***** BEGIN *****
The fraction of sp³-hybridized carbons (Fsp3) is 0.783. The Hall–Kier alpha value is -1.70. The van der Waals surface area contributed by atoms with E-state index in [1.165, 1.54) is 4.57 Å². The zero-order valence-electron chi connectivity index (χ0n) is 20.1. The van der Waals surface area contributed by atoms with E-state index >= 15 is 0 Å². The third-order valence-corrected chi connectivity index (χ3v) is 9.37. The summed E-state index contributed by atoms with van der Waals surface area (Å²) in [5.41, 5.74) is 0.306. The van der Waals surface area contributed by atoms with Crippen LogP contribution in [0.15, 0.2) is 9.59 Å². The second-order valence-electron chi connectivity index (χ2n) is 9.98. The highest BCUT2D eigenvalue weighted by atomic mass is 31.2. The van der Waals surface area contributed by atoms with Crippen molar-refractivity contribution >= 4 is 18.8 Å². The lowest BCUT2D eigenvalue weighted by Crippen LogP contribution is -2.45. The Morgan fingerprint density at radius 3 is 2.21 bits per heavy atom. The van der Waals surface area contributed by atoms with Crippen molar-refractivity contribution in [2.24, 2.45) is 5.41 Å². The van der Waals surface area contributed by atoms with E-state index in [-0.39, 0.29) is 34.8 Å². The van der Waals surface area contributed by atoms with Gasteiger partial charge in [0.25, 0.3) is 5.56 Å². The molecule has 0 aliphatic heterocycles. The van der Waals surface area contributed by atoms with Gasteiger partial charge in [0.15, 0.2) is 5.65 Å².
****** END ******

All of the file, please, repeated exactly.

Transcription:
The fraction of sp³-hybridized carbons (Fsp3) is 0.783. The Hall–Kier alpha value is -1.70. The van der Waals surface area contributed by atoms with E-state index in [1.165, 1.54) is 4.57 Å². The zero-order valence-electron chi connectivity index (χ0n) is 20.1. The van der Waals surface area contributed by atoms with E-state index >= 15 is 0 Å². The third-order valence-corrected chi connectivity index (χ3v) is 9.37. The summed E-state index contributed by atoms with van der Waals surface area (Å²) in [5.41, 5.74) is 0.306. The van der Waals surface area contributed by atoms with Crippen LogP contribution in [0.15, 0.2) is 9.59 Å². The second-order valence-electron chi connectivity index (χ2n) is 9.98. The highest BCUT2D eigenvalue weighted by atomic mass is 31.2. The van der Waals surface area contributed by atoms with Crippen molar-refractivity contribution >= 4 is 18.8 Å². The lowest BCUT2D eigenvalue weighted by Crippen LogP contribution is -2.45. The Morgan fingerprint density at radius 3 is 2.21 bits per heavy atom. The van der Waals surface area contributed by atoms with Crippen molar-refractivity contribution in [2.24, 2.45) is 5.41 Å². The van der Waals surface area contributed by atoms with E-state index in [-0.39, 0.29) is 34.8 Å². The van der Waals surface area contributed by atoms with Gasteiger partial charge in [0.25, 0.3) is 5.56 Å². The molecule has 0 aliphatic heterocycles. The van der Waals surface area contributed by atoms with Gasteiger partial charge in [0.15, 0.2) is 5.65 Å².